The best thing to do is to remove any apparent oil from the engine and let anything in the combustion chamber or internal components burn up when the engine starts and runs.
You shouldn’t notice any more white or blue smoke until the oil has completely burnt out. Make careful to check the air filter if you think this is the case, since a filthy filter might be the source of the smoke.
You should change the air filter and inspect and clean your carburetor if there’s a noteworthy amount of oil.
2. A Leak in The Oil Seal
A precise quantity of oil should be used in your engine. While the amount of oil needed by a lawnmower engine is much less than that of a vehicle, it still serves a vital purpose.
It will suffer when there is too much or too little oil in the engine.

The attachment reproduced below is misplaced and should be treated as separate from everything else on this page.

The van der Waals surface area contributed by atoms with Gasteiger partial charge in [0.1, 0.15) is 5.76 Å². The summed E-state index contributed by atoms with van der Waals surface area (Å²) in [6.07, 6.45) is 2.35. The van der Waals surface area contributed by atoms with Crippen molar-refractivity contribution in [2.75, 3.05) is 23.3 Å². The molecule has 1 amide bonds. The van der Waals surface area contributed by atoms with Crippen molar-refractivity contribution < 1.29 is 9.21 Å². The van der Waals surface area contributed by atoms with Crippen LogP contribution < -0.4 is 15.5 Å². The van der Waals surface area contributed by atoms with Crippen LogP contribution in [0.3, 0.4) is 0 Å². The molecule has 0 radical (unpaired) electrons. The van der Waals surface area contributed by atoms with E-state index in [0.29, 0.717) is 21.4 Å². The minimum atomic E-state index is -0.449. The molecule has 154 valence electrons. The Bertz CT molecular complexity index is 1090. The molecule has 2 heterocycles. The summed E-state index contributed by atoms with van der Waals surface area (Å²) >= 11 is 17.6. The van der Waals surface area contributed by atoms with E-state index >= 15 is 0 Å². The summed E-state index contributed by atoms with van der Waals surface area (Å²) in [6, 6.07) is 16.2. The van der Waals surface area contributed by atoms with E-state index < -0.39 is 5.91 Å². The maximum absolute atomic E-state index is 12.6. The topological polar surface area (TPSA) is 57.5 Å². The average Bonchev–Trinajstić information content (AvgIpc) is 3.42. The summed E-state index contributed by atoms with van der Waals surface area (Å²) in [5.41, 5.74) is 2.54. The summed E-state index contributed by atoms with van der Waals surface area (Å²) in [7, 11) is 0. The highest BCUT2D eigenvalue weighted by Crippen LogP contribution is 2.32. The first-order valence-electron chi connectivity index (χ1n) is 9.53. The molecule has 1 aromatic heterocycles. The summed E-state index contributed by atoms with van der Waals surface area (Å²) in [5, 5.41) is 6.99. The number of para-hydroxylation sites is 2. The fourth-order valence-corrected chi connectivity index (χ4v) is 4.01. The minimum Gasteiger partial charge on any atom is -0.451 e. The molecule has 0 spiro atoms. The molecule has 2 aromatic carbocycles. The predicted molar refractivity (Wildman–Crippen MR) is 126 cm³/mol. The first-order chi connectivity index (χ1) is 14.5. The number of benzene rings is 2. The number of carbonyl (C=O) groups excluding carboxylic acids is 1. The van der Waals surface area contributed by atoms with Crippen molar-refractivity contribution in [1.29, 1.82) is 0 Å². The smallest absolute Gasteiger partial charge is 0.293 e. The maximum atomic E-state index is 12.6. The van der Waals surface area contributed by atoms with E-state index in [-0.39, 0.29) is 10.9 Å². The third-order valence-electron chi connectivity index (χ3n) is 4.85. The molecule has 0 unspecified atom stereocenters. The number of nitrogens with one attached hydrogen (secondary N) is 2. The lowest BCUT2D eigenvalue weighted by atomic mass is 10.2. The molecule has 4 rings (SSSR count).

Because of the frequent nature of oil changes, it is simple to overfill the oil reservoir accidentally. One cause of the smoke is that you recently replaced the oil in your lawn mower after seeing a low on oil.
If the oil level indicator on the dipstick rises over the maximum level, you should remove some of the extra oil from the crankcase. Depending on the model of your lawnmower, this may be a breeze or a serious hassle.
The simplest method is to empty the oil and then put it in the specified quantity.
After you have completed this procedure, double-check that your lawn mower has the proper quantity of oil. Some believe adding a tiny amount of additional oil won’t affect anything, but that’s not entirely accurate.
Even while under filling is terrible, having too much oil may cause the engine to overheat, smoke, and work harder.
3. Oil-Related Problems
A little more than a pound (almost 0.5 L) of oil should be plenty for your lawnmower. Understandably, you sometimes overfill the crankcase with such small quantities.
It happens often. It is possible to avoid it by carefully inspecting the level and amount before mowing.